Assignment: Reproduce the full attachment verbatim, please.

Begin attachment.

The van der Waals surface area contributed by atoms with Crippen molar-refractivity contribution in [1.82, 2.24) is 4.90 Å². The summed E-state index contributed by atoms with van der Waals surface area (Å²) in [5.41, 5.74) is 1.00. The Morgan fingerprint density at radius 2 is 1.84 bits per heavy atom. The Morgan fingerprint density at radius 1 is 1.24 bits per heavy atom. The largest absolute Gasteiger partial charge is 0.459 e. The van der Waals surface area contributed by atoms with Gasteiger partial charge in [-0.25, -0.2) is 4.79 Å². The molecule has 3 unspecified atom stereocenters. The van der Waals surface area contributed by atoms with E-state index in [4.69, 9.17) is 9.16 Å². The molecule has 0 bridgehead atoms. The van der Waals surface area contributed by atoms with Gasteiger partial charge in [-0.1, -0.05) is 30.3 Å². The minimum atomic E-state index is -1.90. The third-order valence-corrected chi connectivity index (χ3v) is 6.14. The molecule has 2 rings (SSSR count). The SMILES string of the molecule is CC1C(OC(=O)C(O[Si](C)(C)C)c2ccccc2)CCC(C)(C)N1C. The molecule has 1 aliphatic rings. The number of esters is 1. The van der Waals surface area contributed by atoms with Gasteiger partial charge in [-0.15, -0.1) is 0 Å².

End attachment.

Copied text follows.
The van der Waals surface area contributed by atoms with Crippen molar-refractivity contribution in [1.82, 2.24) is 4.90 Å². The summed E-state index contributed by atoms with van der Waals surface area (Å²) in [5.41, 5.74) is 1.00. The Morgan fingerprint density at radius 2 is 1.84 bits per heavy atom. The Morgan fingerprint density at radius 1 is 1.24 bits per heavy atom. The largest absolute Gasteiger partial charge is 0.459 e. The van der Waals surface area contributed by atoms with Gasteiger partial charge in [-0.25, -0.2) is 4.79 Å². The molecule has 3 unspecified atom stereocenters. The van der Waals surface area contributed by atoms with E-state index in [4.69, 9.17) is 9.16 Å². The molecule has 0 bridgehead atoms. The van der Waals surface area contributed by atoms with Gasteiger partial charge in [-0.1, -0.05) is 30.3 Å². The minimum atomic E-state index is -1.90. The third-order valence-corrected chi connectivity index (χ3v) is 6.14. The molecule has 2 rings (SSSR count). The SMILES string of the molecule is CC1C(OC(=O)C(O[Si](C)(C)C)c2ccccc2)CCC(C)(C)N1C. The molecule has 1 aliphatic rings. The number of esters is 1. The van der Waals surface area contributed by atoms with Gasteiger partial charge in [-0.15, -0.1) is 0 Å².